Dholak is one of the most popular, vibrant and lovely musical instruments of Northern India that people associate with festive fervor and celebration.
Components of a Dholak
The dholak primarily is a cylindrical drum made of wood with either sides made of leather. The convention size of dholak is anywhere between 18 inches and 20 inches in length and 12 inches in breadth. The bigger version of this dholak is known as dhol which is usually drummed during large-scale festivals and baraat ceremonies in particular.
The authentic traditional styled dholak is made of sheesham wood, the cheaper ones are made of coconut palm stems or a lower valued wood.
The two sides are fitted well onto the frame using rojju and are internally connected using small round rings which perfectly seat the leather sides of the dholak.
In many parts of Sri Lanka, the dholak is built in such a way that the shorter end has a ‘compound syahi to lower the pitch and enable the typical Dholak sliding sound ("giss" or "gissa"), often the caked residue of mustard oil pressing, to which some sand and oil or tar may be added.’
One side of the dholak is high pitched while the other side is low pitched. This drum that originated in the rural areas of northern India is very popular in folk songs.
Traditional Way of Playing the Dholak
The dholak is essentially played sitting cross-legged with the dholak being placed either in the lap or in front of the dholak player.
The large end of the dholak should be drummed right in the centre space with the flat of your ring and middle fingers.
One easy tip to ace your dholak drumming is to strike on the leather side in quick succession without letting your fingers stay on for a longer time because they then would produce a lower bass note.
Striking on an area closer to the rim would produce a more muted bass note. A quick strike between the centre and the rim on the smaller side of the dholak with the middle finger would produce a sharp note on the dholak.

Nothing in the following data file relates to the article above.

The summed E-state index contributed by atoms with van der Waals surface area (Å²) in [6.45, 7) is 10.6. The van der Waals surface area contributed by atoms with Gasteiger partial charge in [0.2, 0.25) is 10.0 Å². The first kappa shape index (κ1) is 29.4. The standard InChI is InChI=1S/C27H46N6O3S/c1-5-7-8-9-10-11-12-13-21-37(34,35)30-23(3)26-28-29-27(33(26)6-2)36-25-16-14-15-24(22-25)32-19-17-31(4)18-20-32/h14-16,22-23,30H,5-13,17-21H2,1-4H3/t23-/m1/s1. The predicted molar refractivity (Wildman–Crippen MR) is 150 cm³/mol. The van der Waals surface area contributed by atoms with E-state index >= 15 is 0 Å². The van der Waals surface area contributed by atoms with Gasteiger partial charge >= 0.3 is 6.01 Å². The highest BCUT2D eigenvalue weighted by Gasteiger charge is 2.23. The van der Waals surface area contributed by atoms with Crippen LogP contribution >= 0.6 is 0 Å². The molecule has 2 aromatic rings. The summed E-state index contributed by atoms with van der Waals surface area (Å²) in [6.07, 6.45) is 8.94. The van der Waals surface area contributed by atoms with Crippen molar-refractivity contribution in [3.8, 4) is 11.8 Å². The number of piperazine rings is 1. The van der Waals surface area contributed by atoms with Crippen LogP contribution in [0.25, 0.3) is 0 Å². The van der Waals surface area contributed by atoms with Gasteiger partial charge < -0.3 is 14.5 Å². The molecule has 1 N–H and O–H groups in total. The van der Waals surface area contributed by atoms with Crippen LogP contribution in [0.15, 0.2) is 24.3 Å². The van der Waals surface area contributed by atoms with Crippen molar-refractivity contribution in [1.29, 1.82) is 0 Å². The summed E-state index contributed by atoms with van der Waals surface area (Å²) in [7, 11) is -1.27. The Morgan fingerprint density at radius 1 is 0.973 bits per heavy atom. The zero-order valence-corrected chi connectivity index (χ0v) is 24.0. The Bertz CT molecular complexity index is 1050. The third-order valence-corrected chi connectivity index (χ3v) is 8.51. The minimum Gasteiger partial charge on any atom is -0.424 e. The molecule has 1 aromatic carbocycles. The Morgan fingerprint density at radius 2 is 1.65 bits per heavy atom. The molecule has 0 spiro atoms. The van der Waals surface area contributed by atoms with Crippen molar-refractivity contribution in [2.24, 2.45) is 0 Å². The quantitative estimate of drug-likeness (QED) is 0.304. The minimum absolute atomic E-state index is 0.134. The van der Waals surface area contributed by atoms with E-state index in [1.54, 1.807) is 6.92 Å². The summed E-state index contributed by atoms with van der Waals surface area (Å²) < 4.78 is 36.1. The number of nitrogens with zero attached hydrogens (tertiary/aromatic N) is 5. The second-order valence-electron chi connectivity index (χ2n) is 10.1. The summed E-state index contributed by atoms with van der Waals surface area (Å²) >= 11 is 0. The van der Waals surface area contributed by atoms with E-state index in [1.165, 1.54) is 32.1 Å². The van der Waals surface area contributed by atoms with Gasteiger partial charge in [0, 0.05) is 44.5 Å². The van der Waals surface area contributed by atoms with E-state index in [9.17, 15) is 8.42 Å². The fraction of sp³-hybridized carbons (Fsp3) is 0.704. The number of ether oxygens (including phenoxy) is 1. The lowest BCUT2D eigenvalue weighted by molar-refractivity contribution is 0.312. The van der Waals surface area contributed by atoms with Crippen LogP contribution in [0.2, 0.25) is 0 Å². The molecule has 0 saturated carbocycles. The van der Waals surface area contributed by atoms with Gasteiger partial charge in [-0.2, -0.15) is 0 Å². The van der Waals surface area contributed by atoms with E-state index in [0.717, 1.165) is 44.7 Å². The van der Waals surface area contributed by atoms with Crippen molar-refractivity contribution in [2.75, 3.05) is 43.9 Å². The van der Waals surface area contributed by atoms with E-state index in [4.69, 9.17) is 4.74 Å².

The traditional Punjabi way of playing the dholak involves the use of an iron thumb ring to produce a distinctive sound. In many parts of Rajasthan, dholak playing involves the use of all fingers.
Essence and Variations
The dholak is the main accompanying instrument in folk music, filmy sangeet and qawaali too. It is also widely used in kirtans, lavani and bhangra. And though it may not have well defined tuning or playing techniques of a tabla or a pakhawaj, it does have a perfect fourth and a perfect fifth between its pitches.
Outside India too, the dholak is quite popular. Indians who had migrated in the early days to Sri Lanka, Fiji, Jamaica, Guyana, Carribean popularised the folk music and the beats of the dholak there too. In many regions of South Africa, Mauritius, Trinidad and Tobago, the dholak is a hugely liked and enjoyed.
In Pakistan too the dholak is played with great gusto during weddings and other events of merrymaking.
Sometimes in other regions outside India, the dholak is referred to as madal ,mridangam and drums too. In eastern Asian countries, there is a very similar variation of the dholak that is popularly used known as the naal. It is believed that it originated while the dholak and other regional musical instruments were popularised by the Indian migrants during the British regime.